• “I think it should stay the way it is,” Patience Johnson of Osprey wrote.
• “Yes, I would be on board for the approval of an additional homestead exemption, ” Barry Kwartnik of Sarasota commented.
• Frank Romanelli of Venice said an increase in the exemption “would help greatly.”
• “We think it’s OK because it will help the people who most need it,” Don and Nancy Kopf of Sarasota contributed. “Renters may not feel it. Those in the more expensive homes won’t feel the little pinch.”
• “Yes, yes, yes!” Dolly Klepek of Manatee County wrote. “It would be great to have another homestead exemption. I don’t want to sound selfish, but I have a normal exemption for being a Floridian for 40 years and one for low income. I am in my 80s, still working four days a week, 16 hours, to pay to live a little better. I have a reverse mortgage at present and I feel the taxes are high. With another homestead exemption, I could stop working and not worry like I do at present.”
• “I am one of those mom-and-pop landlords,” Mary Hale of Sarasota stated. “Or, in my case, a ‘mom-only landlord.’ As a single woman, I have worked all my adult life but never had an opportunity for pension or company-supported IRA. So creating a little security for my old age has included buying two tiny rental condos. The income from these is slight. I frequently wonder if it is worth the time and effort to self manage these small investments. But I also do not know of a better place to put my limited savings. Others perhaps would have better ideas but at an age where I receive Medicare, I cannot afford to take any risks. In an effort to anticipate my potential long life ahead, I live in a small property of the same value as my two modest rentals. So, yes, any increase in my expenses I have to pass along to my two tenants.”
• “Everyone should vote for the exemption,” Manatee County resident Matthew Stevenson contributed. “We came from Annapolis, Maryland, where we sold our house that we paid off our loan and was able to pay cash for this one. We have a 2001 Buick. Only income is our Social Security.”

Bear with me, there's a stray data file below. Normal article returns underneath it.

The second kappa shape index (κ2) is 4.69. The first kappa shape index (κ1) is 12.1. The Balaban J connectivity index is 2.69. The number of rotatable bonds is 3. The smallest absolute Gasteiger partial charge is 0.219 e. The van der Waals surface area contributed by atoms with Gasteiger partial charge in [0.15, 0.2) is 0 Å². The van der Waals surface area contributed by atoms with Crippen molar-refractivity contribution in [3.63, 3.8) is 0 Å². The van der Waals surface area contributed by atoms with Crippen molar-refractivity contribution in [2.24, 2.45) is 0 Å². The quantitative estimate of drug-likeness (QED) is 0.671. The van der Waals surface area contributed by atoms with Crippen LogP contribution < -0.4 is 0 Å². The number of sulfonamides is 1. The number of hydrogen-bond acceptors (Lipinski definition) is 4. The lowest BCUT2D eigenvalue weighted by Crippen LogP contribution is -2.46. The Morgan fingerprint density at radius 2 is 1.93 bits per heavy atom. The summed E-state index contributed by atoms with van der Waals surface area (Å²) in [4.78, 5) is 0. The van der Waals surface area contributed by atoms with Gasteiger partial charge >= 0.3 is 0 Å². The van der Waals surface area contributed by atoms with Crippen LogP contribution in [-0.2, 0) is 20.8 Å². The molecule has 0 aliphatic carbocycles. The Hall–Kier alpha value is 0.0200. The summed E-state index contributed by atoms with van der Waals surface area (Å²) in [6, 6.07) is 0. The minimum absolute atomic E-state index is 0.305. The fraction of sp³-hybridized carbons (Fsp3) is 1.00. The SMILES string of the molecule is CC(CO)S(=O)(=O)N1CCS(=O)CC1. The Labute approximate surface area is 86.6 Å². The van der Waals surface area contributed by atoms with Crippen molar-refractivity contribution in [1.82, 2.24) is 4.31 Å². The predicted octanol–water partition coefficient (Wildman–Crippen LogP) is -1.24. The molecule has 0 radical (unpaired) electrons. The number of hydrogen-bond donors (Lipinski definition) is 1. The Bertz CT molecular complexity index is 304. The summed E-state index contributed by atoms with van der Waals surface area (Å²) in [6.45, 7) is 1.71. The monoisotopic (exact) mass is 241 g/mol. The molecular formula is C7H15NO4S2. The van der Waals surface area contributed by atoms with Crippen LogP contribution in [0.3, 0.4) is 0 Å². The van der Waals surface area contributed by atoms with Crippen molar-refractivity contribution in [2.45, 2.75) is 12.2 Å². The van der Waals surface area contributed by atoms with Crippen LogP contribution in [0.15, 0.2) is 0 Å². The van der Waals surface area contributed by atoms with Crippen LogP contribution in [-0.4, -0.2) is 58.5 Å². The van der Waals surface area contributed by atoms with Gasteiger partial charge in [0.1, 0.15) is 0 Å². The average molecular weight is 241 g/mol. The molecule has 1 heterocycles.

• “Once again, the homestead exemption rears its ugly head and is one more case of taxation without representation,” Venice area resident Richard Bond wrote. “Snowbirds, or anyone with more than one home, are affected on their non-homesteaded home and are not allowed to vote on this. Government will get their money from somewhere. If the exemption passes, the money lost from the extra exemption will be transferred to those who have no say about it — the renters and those who do not have an exemption because they are not residents. But we still pay taxes and pay for 12 months of service, even though we are only here half the time. Give us a vote, too. With modern voting methods, it is very easy to list those that have no voting privilege but still pay full taxes. We should be allowed to vote on what affects our wallet and, no, we are not asking to vote for your politicians, just what affects us.”
• “As such, this appears to be a useful amendment,” Osprey resident Charles Dudley stated. “Given the current building boom with its wretched excess of multi-million dollar homes, I doubt that Sarasota County will have a budget problem. Nevertheless, some detailed analysis is needed to judge the effect on other less prosperous Florida counties.”
• “We don’t need another $25,000,” Barbara McDermott of Venice commented. “What services will be cut? If they raise the millage rate, it will hurt people in the under $100,000 value as their taxes will go up.”
• “I would very much like to see an approval of an additional $25,000 homestead exemption on property taxes this fall,” Frederick McKinley of Venice wrote. ”… Count on my vote this fall for the third one. Our home is valued over $300k.”